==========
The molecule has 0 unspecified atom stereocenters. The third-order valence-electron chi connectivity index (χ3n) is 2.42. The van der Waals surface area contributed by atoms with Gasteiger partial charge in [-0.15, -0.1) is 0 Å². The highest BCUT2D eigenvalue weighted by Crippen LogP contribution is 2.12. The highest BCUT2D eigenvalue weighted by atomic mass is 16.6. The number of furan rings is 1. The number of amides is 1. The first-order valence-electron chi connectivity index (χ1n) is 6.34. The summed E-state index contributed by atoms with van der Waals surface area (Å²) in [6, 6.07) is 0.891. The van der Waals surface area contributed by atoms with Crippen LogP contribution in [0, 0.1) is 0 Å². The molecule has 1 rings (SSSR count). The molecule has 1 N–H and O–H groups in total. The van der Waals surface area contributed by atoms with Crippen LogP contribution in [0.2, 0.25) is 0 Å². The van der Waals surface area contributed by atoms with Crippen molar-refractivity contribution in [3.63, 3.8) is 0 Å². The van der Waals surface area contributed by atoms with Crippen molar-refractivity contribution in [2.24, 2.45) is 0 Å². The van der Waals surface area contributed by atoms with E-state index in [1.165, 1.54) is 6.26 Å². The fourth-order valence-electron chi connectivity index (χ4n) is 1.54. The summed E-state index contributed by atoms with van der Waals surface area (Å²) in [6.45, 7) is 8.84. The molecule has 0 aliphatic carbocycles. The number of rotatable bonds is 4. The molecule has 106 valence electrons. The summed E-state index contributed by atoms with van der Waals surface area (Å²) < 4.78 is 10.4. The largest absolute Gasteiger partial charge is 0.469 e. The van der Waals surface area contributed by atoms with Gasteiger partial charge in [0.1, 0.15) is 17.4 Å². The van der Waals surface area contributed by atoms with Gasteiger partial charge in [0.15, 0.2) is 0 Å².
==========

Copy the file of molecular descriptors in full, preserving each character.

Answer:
The molecule has 0 unspecified atom stereocenters. The third-order valence-electron chi connectivity index (χ3n) is 2.42. The van der Waals surface area contributed by atoms with Gasteiger partial charge in [-0.15, -0.1) is 0 Å². The highest BCUT2D eigenvalue weighted by Crippen LogP contribution is 2.12. The highest BCUT2D eigenvalue weighted by atomic mass is 16.6. The number of furan rings is 1. The number of amides is 1. The first-order valence-electron chi connectivity index (χ1n) is 6.34. The summed E-state index contributed by atoms with van der Waals surface area (Å²) in [6, 6.07) is 0.891. The van der Waals surface area contributed by atoms with Crippen LogP contribution in [0, 0.1) is 0 Å². The molecule has 1 rings (SSSR count). The molecule has 1 N–H and O–H groups in total. The van der Waals surface area contributed by atoms with Crippen LogP contribution in [0.2, 0.25) is 0 Å². The van der Waals surface area contributed by atoms with Crippen molar-refractivity contribution in [3.63, 3.8) is 0 Å². The van der Waals surface area contributed by atoms with Crippen molar-refractivity contribution in [2.24, 2.45) is 0 Å². The van der Waals surface area contributed by atoms with E-state index in [1.165, 1.54) is 6.26 Å². The fourth-order valence-electron chi connectivity index (χ4n) is 1.54. The summed E-state index contributed by atoms with van der Waals surface area (Å²) in [6.45, 7) is 8.84. The molecule has 0 aliphatic carbocycles. The number of rotatable bonds is 4. The molecule has 106 valence electrons. The summed E-state index contributed by atoms with van der Waals surface area (Å²) < 4.78 is 10.4. The largest absolute Gasteiger partial charge is 0.469 e. The van der Waals surface area contributed by atoms with Gasteiger partial charge in [0.1, 0.15) is 17.4 Å². The van der Waals surface area contributed by atoms with Gasteiger partial charge in [0.15, 0.2) is 0 Å².